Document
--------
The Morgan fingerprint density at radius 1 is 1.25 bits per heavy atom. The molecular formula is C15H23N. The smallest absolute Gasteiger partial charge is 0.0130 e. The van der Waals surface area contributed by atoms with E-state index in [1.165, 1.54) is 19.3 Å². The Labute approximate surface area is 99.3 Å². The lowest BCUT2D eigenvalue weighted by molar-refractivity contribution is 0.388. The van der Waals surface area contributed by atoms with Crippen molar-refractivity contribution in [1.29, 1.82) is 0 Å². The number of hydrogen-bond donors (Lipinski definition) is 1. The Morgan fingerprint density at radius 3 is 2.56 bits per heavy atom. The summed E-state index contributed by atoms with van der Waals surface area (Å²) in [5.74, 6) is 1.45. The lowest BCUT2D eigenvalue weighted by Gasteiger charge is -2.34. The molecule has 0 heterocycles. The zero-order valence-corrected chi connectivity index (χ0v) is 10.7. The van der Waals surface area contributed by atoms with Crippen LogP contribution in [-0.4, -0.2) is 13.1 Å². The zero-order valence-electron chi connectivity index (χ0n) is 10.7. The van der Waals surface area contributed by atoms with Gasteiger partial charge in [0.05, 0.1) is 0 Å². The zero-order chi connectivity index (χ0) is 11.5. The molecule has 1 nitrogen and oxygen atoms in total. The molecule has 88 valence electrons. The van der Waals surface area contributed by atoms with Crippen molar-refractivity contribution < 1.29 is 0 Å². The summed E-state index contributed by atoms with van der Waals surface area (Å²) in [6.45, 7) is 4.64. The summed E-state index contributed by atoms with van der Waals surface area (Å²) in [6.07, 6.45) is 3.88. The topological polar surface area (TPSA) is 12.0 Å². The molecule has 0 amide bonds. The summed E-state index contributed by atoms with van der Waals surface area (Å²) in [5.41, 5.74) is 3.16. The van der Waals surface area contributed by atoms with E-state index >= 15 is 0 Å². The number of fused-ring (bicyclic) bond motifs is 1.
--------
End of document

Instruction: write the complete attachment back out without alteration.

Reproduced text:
The Morgan fingerprint density at radius 1 is 1.25 bits per heavy atom. The molecular formula is C15H23N. The smallest absolute Gasteiger partial charge is 0.0130 e. The van der Waals surface area contributed by atoms with E-state index in [1.165, 1.54) is 19.3 Å². The Labute approximate surface area is 99.3 Å². The lowest BCUT2D eigenvalue weighted by molar-refractivity contribution is 0.388. The van der Waals surface area contributed by atoms with Crippen molar-refractivity contribution in [1.29, 1.82) is 0 Å². The number of hydrogen-bond donors (Lipinski definition) is 1. The Morgan fingerprint density at radius 3 is 2.56 bits per heavy atom. The summed E-state index contributed by atoms with van der Waals surface area (Å²) in [5.74, 6) is 1.45. The lowest BCUT2D eigenvalue weighted by Gasteiger charge is -2.34. The molecule has 0 heterocycles. The zero-order valence-corrected chi connectivity index (χ0v) is 10.7. The van der Waals surface area contributed by atoms with Crippen LogP contribution in [-0.4, -0.2) is 13.1 Å². The zero-order valence-electron chi connectivity index (χ0n) is 10.7. The van der Waals surface area contributed by atoms with Gasteiger partial charge in [0.05, 0.1) is 0 Å². The zero-order chi connectivity index (χ0) is 11.5. The molecule has 1 nitrogen and oxygen atoms in total. The molecule has 88 valence electrons. The van der Waals surface area contributed by atoms with Crippen molar-refractivity contribution < 1.29 is 0 Å². The summed E-state index contributed by atoms with van der Waals surface area (Å²) in [6.45, 7) is 4.64. The summed E-state index contributed by atoms with van der Waals surface area (Å²) in [6.07, 6.45) is 3.88. The topological polar surface area (TPSA) is 12.0 Å². The molecule has 0 amide bonds. The summed E-state index contributed by atoms with van der Waals surface area (Å²) in [5.41, 5.74) is 3.16. The van der Waals surface area contributed by atoms with E-state index >= 15 is 0 Å². The number of fused-ring (bicyclic) bond motifs is 1.